09.02.23 [on the J train]

i made what turned out to be the extremely solid decision to read david copperfield right before* reading barbara kingsolver's demon copperhead, which i managed to hear almost nothing about aside from the whole riffing-on-dickens stuff. i don't know if you know this, but david copperfield is a RIPPING YARN; perhaps dickens was always this way and i just haven't read him in 20 years, maybe he hits a little different when you read him as a crone, maybe that's one of the best novels in the english language or something. but i'll tell you what, it also turns out to be a respectable summer read, immersive as it is, and all of the little adult-dave asides on kid-dave as he saw his mother for the last time and so on–lovely, just lovely. it was excellent to have all of that fresh in my mind when i moved on to barbara kingsolver for comp-lit cud-chewing purposes, even if some of the analogs were a bit superficial, though it turns out i really missed having mister micawber as a major-ish and sympathetic character? (the mccobbs in the contemporary novel are pretty uninteresting, and not at all epistolary). i didn't really respond to opioids as a big plot point, in turn–while i appreciate kingsolver's criticism there and realize that her being moved to make it is a lot of what got her to dance with dickens in the first place, there wasn't much elegance in how it was framed. collapsing the weirdness of the hero's first marriage into the collateral damages of big pharma–demon's first love is infantile because of drugs!–robs that character of the neat little glimmer of sympathy one develops for her at the end, at least for me. rose dartell, in turn, is just boring–and rose dartle was mysterious and a little terrifying in david copperfield!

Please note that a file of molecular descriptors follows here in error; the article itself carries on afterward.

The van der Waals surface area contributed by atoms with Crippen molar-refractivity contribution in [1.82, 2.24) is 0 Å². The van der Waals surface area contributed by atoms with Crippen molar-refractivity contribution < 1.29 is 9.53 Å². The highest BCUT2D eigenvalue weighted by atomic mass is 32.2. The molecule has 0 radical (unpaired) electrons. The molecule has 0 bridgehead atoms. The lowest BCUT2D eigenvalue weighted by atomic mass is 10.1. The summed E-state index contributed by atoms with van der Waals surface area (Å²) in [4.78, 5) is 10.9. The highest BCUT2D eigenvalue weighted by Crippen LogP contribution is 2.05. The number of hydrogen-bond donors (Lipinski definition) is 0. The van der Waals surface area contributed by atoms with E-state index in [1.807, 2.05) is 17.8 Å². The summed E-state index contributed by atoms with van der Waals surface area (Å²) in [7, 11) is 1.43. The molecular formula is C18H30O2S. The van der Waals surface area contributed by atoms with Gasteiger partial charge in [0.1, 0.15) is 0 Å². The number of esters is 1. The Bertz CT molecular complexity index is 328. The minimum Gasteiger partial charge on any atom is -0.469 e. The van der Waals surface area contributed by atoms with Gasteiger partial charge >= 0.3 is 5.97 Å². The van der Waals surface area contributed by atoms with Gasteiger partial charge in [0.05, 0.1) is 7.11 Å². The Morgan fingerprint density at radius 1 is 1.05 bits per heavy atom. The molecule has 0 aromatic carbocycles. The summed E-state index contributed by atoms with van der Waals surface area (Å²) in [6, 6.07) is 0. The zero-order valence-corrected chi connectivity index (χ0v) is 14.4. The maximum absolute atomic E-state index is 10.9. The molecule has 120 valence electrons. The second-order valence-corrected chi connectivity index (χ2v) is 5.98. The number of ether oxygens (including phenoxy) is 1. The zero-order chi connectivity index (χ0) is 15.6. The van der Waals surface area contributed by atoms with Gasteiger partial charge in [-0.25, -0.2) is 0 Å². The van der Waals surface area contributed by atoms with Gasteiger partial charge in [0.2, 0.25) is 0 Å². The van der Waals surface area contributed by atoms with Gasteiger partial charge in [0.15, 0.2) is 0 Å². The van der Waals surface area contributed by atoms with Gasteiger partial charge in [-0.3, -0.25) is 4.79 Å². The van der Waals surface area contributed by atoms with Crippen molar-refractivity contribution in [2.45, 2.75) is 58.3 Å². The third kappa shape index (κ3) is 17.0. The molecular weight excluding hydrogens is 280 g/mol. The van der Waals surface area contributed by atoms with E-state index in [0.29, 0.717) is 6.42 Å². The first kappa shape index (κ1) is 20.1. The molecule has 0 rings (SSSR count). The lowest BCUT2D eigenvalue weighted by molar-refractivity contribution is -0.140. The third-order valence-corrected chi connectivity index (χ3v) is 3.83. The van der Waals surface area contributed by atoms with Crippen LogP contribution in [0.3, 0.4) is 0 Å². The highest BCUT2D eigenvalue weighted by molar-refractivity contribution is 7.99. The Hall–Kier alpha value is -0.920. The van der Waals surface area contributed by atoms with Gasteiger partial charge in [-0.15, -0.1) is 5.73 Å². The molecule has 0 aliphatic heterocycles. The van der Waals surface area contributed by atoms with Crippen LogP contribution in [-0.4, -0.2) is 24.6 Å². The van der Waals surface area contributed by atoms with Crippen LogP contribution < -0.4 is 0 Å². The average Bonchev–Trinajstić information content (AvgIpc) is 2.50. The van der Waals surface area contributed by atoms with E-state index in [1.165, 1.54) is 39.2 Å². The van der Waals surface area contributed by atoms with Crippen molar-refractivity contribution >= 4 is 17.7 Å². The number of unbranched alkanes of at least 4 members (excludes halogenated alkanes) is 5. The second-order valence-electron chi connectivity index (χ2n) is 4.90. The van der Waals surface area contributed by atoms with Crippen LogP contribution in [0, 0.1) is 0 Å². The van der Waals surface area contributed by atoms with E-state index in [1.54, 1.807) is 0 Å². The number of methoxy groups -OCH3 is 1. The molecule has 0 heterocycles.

i've moved from my copperfield/copperhead adventures to paved paradise, a book about parking and americans' disastrous addiction to it, and if i double back and read a victorian city-planning treatise afterward i will surely perish. that said, it's taken care of at least some of the insomnia that's been swiss-cheesing summer nights for me; after 20 minutes of [very astute observations about] parking, half an hour tops, i am fit only for oblivion.

[postscript as i finally input this train-post three months later: that parking book was pretty fantastic, and i think it radicalized me? or radicalized me about something else, i mean. i hope these out-of-sequence updates aren't too annoying, and i'll get better about transcribing them in a timely manner in the new year, baby, believe me this time.]

*technically i took a break and read idra novey's excellent take what you need when it popped up among my library hold requests right in the middle; it's also about the rust belt, and maybe better than demon copperhead, but that is a story for another time.

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